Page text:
• Improve quality of care through guideline adherent therapy education and training
  • Monitor changes in quality of care through improved outcomes collection processes
  • Track changes in utilization and outcomes and communicate these to payers
  • Utilize gathered data for future research studies
    • Validation of Clinical Practice Guidelines
    • Benefits of residency and fellowship training


The session will be broken down into multiple sections in order to give attendees a “how to” type of learning experience. The main sections of the talk are as below

  • How to identify areas in the need of improvement across the clinical staff
  • How to best address make these changes through education and training
  • How to establish baseline levels of performance and track changes in performance following educational interventions
  • Discuss potential research opportunities that these data may support

By the end of this session, our goal is that attendees will have a blueprint for performing similar quality improvement initiatives and research within their own healthcare systems.



Monika Naresh has her expertise in evaluation and passion in improving health and wellbeing. Completed her bachlors of physiotherapy from Amarjyoti Institute Of Physiotherapy. Since 2013 working as independent physical therapist. Achieved  certificates in kineso Taping, Pilates , Dryneedling, bobath technique and many more. Served as assistant head of department at Roshan Hospital and currently proudly an owner at NewWorld Physiotherapy And Rehab Centre


Wellbeing is state of being comfortable , healthy and happy. Apparently, it is imperative for Physical therapist to be fit and healthy in order to influence the wellbeing of the people around and the patients. Undoubtedly, the posture and fitness of Physical therapist is at the cost of providing best treatment to the patients. So, the topic directly relates to how physio take care of themselves as well as their patients wellbeing. Some interesting facts and practical advices would be solely described that would be of great value to all physio. The talk emphasis mainly on all dimensional wellbeing of the physio to connect with the importance of delivering the best by being best.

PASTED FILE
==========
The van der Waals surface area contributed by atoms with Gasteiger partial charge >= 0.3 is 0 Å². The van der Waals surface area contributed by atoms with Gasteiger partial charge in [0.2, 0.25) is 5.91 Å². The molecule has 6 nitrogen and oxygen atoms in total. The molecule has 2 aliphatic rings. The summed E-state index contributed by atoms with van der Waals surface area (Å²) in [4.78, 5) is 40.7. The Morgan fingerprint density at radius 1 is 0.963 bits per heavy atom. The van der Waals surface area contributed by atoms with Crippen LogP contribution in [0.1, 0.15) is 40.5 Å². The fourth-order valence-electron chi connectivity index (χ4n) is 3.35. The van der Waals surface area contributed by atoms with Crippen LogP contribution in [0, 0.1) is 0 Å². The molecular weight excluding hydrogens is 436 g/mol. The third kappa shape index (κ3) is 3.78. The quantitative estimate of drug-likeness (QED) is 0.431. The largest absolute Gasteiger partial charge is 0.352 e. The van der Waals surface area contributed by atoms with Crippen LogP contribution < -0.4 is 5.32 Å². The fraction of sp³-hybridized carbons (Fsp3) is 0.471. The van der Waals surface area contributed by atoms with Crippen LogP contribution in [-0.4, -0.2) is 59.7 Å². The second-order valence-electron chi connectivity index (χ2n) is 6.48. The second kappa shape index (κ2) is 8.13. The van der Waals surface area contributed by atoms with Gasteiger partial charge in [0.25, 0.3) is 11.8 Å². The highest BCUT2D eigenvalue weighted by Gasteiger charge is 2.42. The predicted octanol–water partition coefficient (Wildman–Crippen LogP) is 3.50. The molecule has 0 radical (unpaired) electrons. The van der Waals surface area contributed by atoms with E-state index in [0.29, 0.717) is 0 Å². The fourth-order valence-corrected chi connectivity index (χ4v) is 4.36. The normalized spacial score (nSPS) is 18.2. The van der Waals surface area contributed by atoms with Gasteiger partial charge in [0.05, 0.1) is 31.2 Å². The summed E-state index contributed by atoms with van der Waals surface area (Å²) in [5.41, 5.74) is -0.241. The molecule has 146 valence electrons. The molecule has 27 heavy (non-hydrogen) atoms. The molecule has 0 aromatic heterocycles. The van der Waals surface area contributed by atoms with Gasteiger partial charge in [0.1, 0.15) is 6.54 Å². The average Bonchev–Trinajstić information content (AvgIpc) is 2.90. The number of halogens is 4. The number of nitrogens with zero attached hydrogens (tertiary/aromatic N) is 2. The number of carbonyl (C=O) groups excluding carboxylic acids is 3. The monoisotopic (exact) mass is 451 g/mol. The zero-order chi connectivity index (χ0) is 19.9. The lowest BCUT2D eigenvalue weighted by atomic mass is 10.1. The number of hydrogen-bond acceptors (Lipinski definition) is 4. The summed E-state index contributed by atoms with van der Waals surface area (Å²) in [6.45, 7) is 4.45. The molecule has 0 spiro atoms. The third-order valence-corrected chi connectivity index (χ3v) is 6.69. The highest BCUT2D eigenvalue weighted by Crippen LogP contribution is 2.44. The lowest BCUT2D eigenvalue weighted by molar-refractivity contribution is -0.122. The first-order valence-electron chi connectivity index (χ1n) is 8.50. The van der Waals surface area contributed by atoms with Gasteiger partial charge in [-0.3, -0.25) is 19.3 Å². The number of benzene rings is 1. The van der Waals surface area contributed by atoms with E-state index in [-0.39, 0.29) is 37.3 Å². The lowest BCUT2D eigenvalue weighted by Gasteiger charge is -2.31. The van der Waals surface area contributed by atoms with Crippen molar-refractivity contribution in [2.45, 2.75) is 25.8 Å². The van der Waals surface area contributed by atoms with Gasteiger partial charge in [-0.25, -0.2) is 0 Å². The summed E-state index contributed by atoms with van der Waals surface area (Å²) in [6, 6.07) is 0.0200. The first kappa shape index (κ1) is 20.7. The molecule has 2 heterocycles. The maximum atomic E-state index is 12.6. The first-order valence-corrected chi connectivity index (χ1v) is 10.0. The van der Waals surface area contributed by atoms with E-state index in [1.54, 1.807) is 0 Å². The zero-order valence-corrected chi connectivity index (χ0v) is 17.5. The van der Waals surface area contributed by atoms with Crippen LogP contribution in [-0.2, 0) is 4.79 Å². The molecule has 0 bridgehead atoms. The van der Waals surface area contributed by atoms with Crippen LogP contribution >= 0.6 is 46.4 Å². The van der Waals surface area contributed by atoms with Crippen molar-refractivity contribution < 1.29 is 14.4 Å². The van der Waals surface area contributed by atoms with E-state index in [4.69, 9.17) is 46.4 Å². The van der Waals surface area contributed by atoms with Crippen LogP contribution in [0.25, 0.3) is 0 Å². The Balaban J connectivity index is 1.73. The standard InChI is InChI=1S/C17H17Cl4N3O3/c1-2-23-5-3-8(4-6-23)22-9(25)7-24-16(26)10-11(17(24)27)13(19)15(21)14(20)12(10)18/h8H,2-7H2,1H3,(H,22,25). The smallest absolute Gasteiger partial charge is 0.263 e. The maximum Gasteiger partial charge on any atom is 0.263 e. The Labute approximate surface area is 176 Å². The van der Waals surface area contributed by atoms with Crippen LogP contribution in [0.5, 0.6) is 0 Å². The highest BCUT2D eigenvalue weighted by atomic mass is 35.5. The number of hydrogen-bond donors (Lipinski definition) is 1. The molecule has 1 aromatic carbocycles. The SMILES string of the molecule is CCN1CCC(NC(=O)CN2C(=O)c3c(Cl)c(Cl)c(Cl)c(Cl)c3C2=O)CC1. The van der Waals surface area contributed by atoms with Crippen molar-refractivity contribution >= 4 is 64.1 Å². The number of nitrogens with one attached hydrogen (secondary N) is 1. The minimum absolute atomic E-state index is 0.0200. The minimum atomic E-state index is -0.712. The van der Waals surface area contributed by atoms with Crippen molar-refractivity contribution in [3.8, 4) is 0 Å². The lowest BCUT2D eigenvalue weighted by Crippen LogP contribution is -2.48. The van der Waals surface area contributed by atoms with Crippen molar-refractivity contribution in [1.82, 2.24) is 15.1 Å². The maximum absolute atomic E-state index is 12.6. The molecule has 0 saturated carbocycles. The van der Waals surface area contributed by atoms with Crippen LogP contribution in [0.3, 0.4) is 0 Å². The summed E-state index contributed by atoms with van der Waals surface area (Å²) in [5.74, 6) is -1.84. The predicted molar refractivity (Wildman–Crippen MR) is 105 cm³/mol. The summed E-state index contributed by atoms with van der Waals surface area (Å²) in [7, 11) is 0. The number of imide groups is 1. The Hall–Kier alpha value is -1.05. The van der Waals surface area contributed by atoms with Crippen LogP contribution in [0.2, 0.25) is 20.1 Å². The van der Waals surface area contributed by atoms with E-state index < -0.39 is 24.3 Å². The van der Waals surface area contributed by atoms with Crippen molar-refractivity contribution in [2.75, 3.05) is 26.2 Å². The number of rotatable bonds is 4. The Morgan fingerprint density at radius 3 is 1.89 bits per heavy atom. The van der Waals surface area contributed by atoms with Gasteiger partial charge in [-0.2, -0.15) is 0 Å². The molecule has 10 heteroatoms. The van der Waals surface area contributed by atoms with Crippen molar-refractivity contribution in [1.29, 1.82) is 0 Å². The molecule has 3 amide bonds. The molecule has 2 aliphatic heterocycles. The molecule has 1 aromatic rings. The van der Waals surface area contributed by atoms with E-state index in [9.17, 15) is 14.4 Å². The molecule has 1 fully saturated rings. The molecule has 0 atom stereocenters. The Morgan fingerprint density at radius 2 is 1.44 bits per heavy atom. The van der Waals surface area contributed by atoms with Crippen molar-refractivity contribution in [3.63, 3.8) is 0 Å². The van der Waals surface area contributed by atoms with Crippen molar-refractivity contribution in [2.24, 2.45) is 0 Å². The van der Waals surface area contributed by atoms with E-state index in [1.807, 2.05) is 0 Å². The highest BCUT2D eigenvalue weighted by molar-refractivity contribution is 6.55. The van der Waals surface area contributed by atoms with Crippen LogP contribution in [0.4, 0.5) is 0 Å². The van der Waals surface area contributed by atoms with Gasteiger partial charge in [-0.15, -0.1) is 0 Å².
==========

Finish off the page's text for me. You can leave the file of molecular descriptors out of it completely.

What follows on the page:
Gopakumar Sukumaran
Physio Partner Youth Champions League
Official Physio Partner – TAL (The Amateur League) Certified Dynamic Taping Instructor, DT (Australia) Certified Core Conditioning Specialist
Certified IASTM, Prime Physio Blade, Germany
Certified Sports Trainer
Certified in dry needling
Official Physio- Siemens Football Team
Ex Sports Physio for Kuwait Football Club
1.Award in Indian Business Award 2016 for Best Physiotherapy in Bangalore
2. Significant Contribution Award in Physiotherapy (BPN)
3. Best Physiotherapist, Ministry of health, Kuwait
4. Article Presented & Published in Novel Physiotherapy Journal on Core
Stability Training in Spinal Cord Injuries
5. Physio Excellency Award by Physio Foundation India, 2017


India Dynamic tape is an innovative, high-quality, latex-free, 4-way stretching tape designed to absorb load and re-inject that energy back into movement, all without limiting range of motion. Dynamic Taping is about managing  load, managing movement patterns, and managing function by introducing force  into the system and based on sound clinical reasoning.  Biomechanics is defined as “the study of the mechanical laws relating to the  movement or structure of living organisms.”

The management of load, movement and function permeate many physiotherapeutic interventions and for good reason. Load has been shown to induce tendinopathy and drive it through its various stages but is also essential in recovery. A combination of tensile load (overuse) and compressive load is most detrimental and tendons respond differently to different types of loading at different stages of the pathology. Specificity of loading is critical.

Biomechanical evaluation and intervention is regularly incorporated into the management of musculoskeletal conditions. Alterations in kinetic and kinematic factors can be identified and addressing such factors can improve pain and function.

For example, greater magnitude and velocity of navicular drop has been associated with Medial Tibial Stress Syndrome. Hip adduction and internal rotation is predictive of pain severity in Patellofemoral Pain Syndrome.  Similarly, those with poor outcomes post injury or surgery may demonstrate altered mechanics when compared with those with good outcomes or with the uninvolved limb. Those with patella tendinopathy reduce motion at the knee but exhibit increases at the hip  during hopping activities. Following ACL repair, those with poorer outcomes similarly demonstrate meaningful assymmetries at the hip.A patient following total knee replacement may walk with a stiff leg due to a lack of inner range quadriceps control, despite having adequate range of motion.

Orthotics, splinting, taping and bracing attempt to combat some of these changes, primarily by providing a passive restriction to motion or perhaps via neurophysiologic mechanisms. However, when it comes to obtaining a mechanical effect to dissipate load and manage function they have some limitations. Recommendations are made for treatment centers to become trauma- informed that would help this recognition.